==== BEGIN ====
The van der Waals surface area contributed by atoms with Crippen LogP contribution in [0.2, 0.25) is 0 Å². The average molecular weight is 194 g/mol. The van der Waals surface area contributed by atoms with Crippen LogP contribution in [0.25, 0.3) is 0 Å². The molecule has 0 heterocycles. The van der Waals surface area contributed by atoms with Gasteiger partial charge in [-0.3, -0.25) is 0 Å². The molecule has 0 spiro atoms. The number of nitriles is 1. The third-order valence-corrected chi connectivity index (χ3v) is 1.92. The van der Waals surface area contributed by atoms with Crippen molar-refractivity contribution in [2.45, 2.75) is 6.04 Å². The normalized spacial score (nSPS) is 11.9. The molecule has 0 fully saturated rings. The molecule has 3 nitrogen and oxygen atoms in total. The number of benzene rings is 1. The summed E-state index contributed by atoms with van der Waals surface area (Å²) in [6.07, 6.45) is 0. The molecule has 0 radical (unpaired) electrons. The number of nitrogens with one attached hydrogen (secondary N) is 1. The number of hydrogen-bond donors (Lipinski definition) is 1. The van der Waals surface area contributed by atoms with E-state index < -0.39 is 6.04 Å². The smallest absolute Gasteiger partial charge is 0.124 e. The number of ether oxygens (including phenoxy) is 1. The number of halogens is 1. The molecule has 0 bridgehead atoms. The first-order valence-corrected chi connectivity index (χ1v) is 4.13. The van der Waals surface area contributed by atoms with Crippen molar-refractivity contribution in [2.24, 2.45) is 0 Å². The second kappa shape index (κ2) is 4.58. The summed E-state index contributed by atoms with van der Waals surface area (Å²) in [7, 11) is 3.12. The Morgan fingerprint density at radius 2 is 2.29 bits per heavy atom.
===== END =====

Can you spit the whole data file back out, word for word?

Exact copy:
The van der Waals surface area contributed by atoms with Crippen LogP contribution in [0.2, 0.25) is 0 Å². The average molecular weight is 194 g/mol. The van der Waals surface area contributed by atoms with Crippen LogP contribution in [0.25, 0.3) is 0 Å². The molecule has 0 heterocycles. The van der Waals surface area contributed by atoms with Gasteiger partial charge in [-0.3, -0.25) is 0 Å². The molecule has 0 spiro atoms. The number of nitriles is 1. The third-order valence-corrected chi connectivity index (χ3v) is 1.92. The van der Waals surface area contributed by atoms with Crippen molar-refractivity contribution in [2.45, 2.75) is 6.04 Å². The normalized spacial score (nSPS) is 11.9. The molecule has 0 fully saturated rings. The molecule has 3 nitrogen and oxygen atoms in total. The number of benzene rings is 1. The summed E-state index contributed by atoms with van der Waals surface area (Å²) in [6.07, 6.45) is 0. The molecule has 0 radical (unpaired) electrons. The number of nitrogens with one attached hydrogen (secondary N) is 1. The number of hydrogen-bond donors (Lipinski definition) is 1. The van der Waals surface area contributed by atoms with E-state index < -0.39 is 6.04 Å². The smallest absolute Gasteiger partial charge is 0.124 e. The number of ether oxygens (including phenoxy) is 1. The number of halogens is 1. The molecule has 0 bridgehead atoms. The first-order valence-corrected chi connectivity index (χ1v) is 4.13. The van der Waals surface area contributed by atoms with Crippen molar-refractivity contribution in [2.24, 2.45) is 0 Å². The second kappa shape index (κ2) is 4.58. The summed E-state index contributed by atoms with van der Waals surface area (Å²) in [7, 11) is 3.12. The Morgan fingerprint density at radius 2 is 2.29 bits per heavy atom.